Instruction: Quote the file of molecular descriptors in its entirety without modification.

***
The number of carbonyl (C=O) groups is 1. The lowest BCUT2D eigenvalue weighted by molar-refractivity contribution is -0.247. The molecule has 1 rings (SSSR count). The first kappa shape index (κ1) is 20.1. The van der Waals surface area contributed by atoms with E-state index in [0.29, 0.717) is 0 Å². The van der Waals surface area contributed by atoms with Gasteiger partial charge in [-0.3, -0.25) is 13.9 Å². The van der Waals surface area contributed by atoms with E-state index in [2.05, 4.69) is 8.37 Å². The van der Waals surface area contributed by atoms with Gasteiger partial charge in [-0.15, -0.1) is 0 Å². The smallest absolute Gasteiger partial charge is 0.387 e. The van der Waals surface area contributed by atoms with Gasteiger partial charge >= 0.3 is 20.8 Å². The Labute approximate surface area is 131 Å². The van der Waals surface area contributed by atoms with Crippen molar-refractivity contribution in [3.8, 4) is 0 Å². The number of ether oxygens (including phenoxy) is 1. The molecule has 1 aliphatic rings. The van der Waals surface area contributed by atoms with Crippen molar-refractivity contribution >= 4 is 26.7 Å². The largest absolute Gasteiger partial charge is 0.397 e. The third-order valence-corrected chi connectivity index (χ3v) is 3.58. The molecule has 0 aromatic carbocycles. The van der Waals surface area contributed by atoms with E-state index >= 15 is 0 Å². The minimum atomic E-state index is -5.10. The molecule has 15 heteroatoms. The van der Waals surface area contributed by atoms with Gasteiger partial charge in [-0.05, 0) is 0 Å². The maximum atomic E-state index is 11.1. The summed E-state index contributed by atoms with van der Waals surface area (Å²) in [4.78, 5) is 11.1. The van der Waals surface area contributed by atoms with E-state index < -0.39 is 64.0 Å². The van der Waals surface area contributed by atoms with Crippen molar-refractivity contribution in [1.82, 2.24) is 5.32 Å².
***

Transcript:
The number of carbonyl (C=O) groups is 1. The lowest BCUT2D eigenvalue weighted by molar-refractivity contribution is -0.247. The molecule has 1 rings (SSSR count). The first kappa shape index (κ1) is 20.1. The van der Waals surface area contributed by atoms with E-state index in [0.29, 0.717) is 0 Å². The van der Waals surface area contributed by atoms with Gasteiger partial charge in [-0.3, -0.25) is 13.9 Å². The van der Waals surface area contributed by atoms with E-state index in [2.05, 4.69) is 8.37 Å². The van der Waals surface area contributed by atoms with Gasteiger partial charge in [-0.15, -0.1) is 0 Å². The smallest absolute Gasteiger partial charge is 0.387 e. The van der Waals surface area contributed by atoms with Gasteiger partial charge >= 0.3 is 20.8 Å². The Labute approximate surface area is 131 Å². The van der Waals surface area contributed by atoms with Crippen molar-refractivity contribution in [3.8, 4) is 0 Å². The number of ether oxygens (including phenoxy) is 1. The molecule has 1 aliphatic rings. The van der Waals surface area contributed by atoms with Crippen molar-refractivity contribution >= 4 is 26.7 Å². The largest absolute Gasteiger partial charge is 0.397 e. The third-order valence-corrected chi connectivity index (χ3v) is 3.58. The molecule has 0 aromatic carbocycles. The van der Waals surface area contributed by atoms with E-state index >= 15 is 0 Å². The minimum atomic E-state index is -5.10. The molecule has 15 heteroatoms. The van der Waals surface area contributed by atoms with Gasteiger partial charge in [-0.05, 0) is 0 Å². The maximum atomic E-state index is 11.1. The summed E-state index contributed by atoms with van der Waals surface area (Å²) in [4.78, 5) is 11.1. The van der Waals surface area contributed by atoms with E-state index < -0.39 is 64.0 Å². The van der Waals surface area contributed by atoms with Crippen molar-refractivity contribution in [1.82, 2.24) is 5.32 Å².